masters swimming

Don't Let Your Elbow Drop!

If I were to give you a pop quiz right now and ask where the majority of your power is driven from during freestyle, what would your answer be? For the longest time my response would have been “the kick,” but that answer would have given me a failing grade. Any thoughts? Ideas? Guesses? Well the correct answer we’re looking for is “the catch and pull.” If that’s what you were thinking woot woot! Give yourself a high five and a pat on the back for me. While you’re at it, maybe grab a cookie or two as well, you earned them. Hopefully this helps you understand why soooo so many of my posts are about proper catch, but let’s dig a little deeper while I have your attention.

SwimBox Swimming Lessons SwimBox Thoughts SwimBox Vienna Swim Lessons Fairfax SwimBox Falls Church SwimBox Swimming Lessons Arlington

If the catch and pull are ohh so important, how do we go about making sure they’re done properly and effectively? The biggest key? Keeping your elbow forward and up. That’s it, nice and simple. Okay thanks for checking in everyone, have a great day!

Ha, okay, sorry, sometimes I really think I’m just hysterical. But really, keeping your elbow forward and up, let’s break it down. I like to say forward and up as opposed to just up because that tends to give people the wrong impression. You want your elbow to stay on the same plane as your body during your catch, pull, and recovery. I NEVER want you to lift your elbow upwards during any of these movements. Why? Doing so will actually bring your arm behind your back, prevent your shoulder blade from gliding up and down properly, and put the power into your shoulder joint, eventually leading to injury. So what does a dropped elbow vs a properly forward and up elbow look like? Take a look at the image below. The dropped elbow is on the left, and the correct elbow is on the right.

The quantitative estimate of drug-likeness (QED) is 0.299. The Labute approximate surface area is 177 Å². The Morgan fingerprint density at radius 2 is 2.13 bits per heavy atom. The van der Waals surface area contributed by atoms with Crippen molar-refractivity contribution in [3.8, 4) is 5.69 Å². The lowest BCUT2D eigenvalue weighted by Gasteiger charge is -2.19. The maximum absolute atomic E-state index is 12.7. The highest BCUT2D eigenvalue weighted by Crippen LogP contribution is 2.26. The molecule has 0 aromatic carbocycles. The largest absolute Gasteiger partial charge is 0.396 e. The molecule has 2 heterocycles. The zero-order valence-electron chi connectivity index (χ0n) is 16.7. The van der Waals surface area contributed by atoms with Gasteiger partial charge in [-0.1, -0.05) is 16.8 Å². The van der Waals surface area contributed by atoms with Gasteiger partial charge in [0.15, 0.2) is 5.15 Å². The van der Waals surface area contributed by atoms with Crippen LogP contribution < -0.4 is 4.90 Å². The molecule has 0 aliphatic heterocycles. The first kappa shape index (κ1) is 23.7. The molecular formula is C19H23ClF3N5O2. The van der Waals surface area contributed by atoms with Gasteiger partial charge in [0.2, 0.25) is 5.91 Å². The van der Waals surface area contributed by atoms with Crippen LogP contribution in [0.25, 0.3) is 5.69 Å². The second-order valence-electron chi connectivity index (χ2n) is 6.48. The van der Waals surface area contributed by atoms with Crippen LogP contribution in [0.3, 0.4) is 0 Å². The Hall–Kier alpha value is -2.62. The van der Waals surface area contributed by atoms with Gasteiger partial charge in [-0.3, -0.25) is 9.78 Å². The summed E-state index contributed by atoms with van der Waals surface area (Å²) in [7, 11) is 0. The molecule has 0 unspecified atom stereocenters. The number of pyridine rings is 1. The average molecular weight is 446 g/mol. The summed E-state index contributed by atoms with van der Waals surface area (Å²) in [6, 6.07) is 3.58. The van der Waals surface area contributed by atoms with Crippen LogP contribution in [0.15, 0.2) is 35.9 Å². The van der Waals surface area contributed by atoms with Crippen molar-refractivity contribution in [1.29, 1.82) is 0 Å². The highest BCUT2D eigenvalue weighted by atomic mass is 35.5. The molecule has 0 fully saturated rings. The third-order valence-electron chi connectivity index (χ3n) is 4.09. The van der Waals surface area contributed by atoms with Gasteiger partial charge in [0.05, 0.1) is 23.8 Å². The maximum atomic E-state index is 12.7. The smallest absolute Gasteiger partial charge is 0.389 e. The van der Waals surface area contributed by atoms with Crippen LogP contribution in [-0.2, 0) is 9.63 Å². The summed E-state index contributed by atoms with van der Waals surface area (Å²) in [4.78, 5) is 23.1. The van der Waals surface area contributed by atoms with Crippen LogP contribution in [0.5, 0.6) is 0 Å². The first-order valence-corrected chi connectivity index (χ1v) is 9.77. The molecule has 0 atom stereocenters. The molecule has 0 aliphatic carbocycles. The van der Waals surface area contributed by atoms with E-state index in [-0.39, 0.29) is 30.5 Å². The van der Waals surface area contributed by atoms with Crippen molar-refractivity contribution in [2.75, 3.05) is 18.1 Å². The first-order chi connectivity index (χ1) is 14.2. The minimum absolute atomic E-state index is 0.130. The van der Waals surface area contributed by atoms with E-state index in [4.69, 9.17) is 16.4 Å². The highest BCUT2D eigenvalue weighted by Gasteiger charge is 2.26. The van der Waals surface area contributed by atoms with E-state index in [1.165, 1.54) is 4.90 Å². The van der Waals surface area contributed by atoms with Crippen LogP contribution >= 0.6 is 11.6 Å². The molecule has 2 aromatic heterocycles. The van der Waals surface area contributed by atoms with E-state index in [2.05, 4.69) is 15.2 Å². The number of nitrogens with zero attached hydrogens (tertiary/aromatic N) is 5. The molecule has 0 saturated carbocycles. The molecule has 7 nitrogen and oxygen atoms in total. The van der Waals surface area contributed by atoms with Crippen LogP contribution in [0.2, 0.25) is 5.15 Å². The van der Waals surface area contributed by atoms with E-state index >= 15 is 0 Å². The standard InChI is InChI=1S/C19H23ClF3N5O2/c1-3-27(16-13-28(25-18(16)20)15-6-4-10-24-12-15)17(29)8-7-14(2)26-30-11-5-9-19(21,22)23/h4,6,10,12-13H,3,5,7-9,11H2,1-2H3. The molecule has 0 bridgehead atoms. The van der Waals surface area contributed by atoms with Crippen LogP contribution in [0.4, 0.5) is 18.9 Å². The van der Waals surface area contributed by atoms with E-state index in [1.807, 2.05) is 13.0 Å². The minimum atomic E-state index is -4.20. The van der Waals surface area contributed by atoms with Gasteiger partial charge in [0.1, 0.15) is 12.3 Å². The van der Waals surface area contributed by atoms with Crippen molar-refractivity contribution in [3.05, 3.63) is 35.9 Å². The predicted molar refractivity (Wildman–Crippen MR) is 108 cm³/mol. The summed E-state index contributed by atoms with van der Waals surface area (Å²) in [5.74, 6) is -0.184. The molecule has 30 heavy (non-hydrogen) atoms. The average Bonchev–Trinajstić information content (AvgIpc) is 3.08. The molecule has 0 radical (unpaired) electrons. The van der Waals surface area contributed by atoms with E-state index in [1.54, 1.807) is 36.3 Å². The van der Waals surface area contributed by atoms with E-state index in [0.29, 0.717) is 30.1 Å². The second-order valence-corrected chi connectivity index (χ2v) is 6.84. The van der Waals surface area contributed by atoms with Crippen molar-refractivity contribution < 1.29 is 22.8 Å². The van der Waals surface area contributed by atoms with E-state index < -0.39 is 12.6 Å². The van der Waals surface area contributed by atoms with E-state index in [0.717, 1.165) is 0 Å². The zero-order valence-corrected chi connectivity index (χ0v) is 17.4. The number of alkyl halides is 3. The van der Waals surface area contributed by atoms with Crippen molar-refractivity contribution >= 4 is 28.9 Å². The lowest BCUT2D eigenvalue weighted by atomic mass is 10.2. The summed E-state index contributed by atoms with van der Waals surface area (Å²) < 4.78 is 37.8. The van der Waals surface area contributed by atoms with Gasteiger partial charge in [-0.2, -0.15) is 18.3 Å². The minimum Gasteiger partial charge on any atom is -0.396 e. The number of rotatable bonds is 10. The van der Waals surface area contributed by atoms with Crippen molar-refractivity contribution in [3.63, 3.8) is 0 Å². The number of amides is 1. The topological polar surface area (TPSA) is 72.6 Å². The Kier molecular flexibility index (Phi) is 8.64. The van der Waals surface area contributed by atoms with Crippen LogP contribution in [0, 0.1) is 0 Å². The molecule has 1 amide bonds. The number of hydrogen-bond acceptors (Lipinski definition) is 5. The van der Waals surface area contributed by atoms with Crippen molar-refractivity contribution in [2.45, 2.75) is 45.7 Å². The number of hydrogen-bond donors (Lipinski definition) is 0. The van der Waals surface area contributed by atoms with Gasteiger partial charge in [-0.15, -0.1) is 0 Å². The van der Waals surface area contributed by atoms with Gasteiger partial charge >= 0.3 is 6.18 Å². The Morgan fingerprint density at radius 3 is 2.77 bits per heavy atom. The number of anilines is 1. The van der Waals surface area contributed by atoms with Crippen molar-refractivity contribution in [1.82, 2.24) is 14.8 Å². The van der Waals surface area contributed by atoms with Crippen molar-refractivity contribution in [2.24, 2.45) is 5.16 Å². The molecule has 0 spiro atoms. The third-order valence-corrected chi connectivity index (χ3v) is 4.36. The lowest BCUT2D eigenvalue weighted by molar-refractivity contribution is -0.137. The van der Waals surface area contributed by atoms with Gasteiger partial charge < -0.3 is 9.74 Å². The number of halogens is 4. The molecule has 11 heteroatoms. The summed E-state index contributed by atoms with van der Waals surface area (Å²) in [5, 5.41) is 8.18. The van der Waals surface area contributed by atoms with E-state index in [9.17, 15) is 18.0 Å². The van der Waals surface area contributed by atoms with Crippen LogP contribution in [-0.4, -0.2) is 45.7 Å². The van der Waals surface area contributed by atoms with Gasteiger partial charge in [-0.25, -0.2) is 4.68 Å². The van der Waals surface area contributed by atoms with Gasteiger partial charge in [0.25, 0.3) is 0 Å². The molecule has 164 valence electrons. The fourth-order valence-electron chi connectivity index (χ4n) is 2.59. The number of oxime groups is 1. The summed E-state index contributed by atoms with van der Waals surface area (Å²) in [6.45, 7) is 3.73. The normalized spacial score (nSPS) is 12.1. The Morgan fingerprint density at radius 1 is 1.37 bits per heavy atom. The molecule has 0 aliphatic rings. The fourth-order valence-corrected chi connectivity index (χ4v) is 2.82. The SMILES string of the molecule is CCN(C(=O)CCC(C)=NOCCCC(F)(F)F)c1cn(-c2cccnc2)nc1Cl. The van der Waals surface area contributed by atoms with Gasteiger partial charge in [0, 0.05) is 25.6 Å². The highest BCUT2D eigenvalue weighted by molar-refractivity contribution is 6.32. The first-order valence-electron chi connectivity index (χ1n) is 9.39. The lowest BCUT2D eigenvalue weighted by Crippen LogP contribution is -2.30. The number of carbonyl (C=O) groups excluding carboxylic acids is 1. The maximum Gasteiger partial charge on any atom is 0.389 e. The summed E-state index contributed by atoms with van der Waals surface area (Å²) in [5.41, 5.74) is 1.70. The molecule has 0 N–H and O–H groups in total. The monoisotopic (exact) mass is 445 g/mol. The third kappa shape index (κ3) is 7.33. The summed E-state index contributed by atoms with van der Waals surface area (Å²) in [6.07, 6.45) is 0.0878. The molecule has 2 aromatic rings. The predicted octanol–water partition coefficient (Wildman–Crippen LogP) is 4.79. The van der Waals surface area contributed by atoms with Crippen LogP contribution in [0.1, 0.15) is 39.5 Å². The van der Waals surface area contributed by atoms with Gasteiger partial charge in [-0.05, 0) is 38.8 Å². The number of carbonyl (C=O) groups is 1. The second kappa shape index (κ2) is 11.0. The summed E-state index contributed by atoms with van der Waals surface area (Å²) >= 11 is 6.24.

SwimBox Thoughts SwimBox Swimming Lessons SwimBox Swim Coach Northern Virginia SwimBox Swim Lessons Fairfax SwimBox Dunn Loring Swim Lessons

The dropped elbow on the left is pulling ZERO water as it moves through to the pull phase. Whereas the forward and up elbow on the right has created a paddle from the fingertips to the elbow to push back against the water to propel you forward. This is a great image to show just how little help your pull is giving you when you drop your elbow. No paddle is being created, and almost zero propulsion is gained from swimming this way.

This is where the word “forward” is really helpful. Think of yourself in the pool, swimming nice and easy freestyle. If I were to tell you to swim, but to make sure your elbow being brought forward is what’s going to bring your arm around during your recovery, now you would know what I mean. Having your elbow be the lead for your arms, as opposed to your hands, will help you keep your elbow in the proper position. This also helps you enter the water already set to start your catch, as opposed to having to set it up after your hand enters the water, therefore wasting time and also missing out on making the most of your paddle with your hand and forearm.

SwimBox Swim Coach SwimBox Swimming Lessons Virginia SwimBox Dunn Loring SwimBox Swim Team SwimBox Alexandria

This movement probably sounds pretty simple, but it takes A LOT of practice to get this right. I still have workouts dedicated to just this movement, spending 1-2 hours focusing on how to get this just right. And when I get tired, I tend to go back to my old habits, not good. When you go to work on this start a little at a time to prevent the impending frustration. Just like with all movement corrections in swimming, you have to work on this over and over again before it will start to become a habit. Even when you think you’re doing it all the time, keep practicing! This is the biggest component to having a strong and efficient freestyle, so don’t skip working on this!